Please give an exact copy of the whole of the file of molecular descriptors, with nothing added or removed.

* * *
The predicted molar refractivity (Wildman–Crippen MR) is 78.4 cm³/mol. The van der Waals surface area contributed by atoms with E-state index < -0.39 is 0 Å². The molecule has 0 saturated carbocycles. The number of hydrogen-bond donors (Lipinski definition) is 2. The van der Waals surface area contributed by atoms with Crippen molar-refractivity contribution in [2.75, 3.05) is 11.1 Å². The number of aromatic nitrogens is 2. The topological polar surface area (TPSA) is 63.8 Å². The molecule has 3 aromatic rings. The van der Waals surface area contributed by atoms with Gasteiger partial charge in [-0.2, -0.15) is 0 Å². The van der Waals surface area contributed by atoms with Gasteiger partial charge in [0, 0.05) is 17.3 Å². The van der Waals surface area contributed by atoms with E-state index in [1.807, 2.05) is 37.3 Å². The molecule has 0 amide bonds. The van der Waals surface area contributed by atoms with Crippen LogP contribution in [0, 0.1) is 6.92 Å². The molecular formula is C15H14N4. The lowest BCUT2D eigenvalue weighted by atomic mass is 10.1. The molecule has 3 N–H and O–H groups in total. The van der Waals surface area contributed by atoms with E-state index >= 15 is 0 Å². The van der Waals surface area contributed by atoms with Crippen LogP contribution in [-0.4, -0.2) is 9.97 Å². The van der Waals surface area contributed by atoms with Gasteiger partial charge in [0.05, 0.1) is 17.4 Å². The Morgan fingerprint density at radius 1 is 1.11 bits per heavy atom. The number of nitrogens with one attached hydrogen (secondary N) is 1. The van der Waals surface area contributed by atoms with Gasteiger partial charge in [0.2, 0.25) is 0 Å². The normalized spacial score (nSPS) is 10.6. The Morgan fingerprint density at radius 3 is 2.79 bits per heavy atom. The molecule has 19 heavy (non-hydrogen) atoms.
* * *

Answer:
The predicted molar refractivity (Wildman–Crippen MR) is 78.4 cm³/mol. The van der Waals surface area contributed by atoms with E-state index < -0.39 is 0 Å². The molecule has 0 saturated carbocycles. The number of hydrogen-bond donors (Lipinski definition) is 2. The van der Waals surface area contributed by atoms with Crippen molar-refractivity contribution in [2.75, 3.05) is 11.1 Å². The number of aromatic nitrogens is 2. The topological polar surface area (TPSA) is 63.8 Å². The molecule has 3 aromatic rings. The van der Waals surface area contributed by atoms with Gasteiger partial charge in [-0.2, -0.15) is 0 Å². The van der Waals surface area contributed by atoms with Gasteiger partial charge in [0, 0.05) is 17.3 Å². The van der Waals surface area contributed by atoms with E-state index in [1.807, 2.05) is 37.3 Å². The molecule has 0 amide bonds. The van der Waals surface area contributed by atoms with Crippen LogP contribution in [0, 0.1) is 6.92 Å². The molecular formula is C15H14N4. The lowest BCUT2D eigenvalue weighted by atomic mass is 10.1. The molecule has 3 N–H and O–H groups in total. The van der Waals surface area contributed by atoms with E-state index >= 15 is 0 Å². The van der Waals surface area contributed by atoms with Crippen LogP contribution in [-0.4, -0.2) is 9.97 Å². The van der Waals surface area contributed by atoms with Gasteiger partial charge in [0.05, 0.1) is 17.4 Å². The Morgan fingerprint density at radius 1 is 1.11 bits per heavy atom. The number of nitrogens with one attached hydrogen (secondary N) is 1. The van der Waals surface area contributed by atoms with Gasteiger partial charge in [0.2, 0.25) is 0 Å². The normalized spacial score (nSPS) is 10.6. The Morgan fingerprint density at radius 3 is 2.79 bits per heavy atom. The molecule has 19 heavy (non-hydrogen) atoms.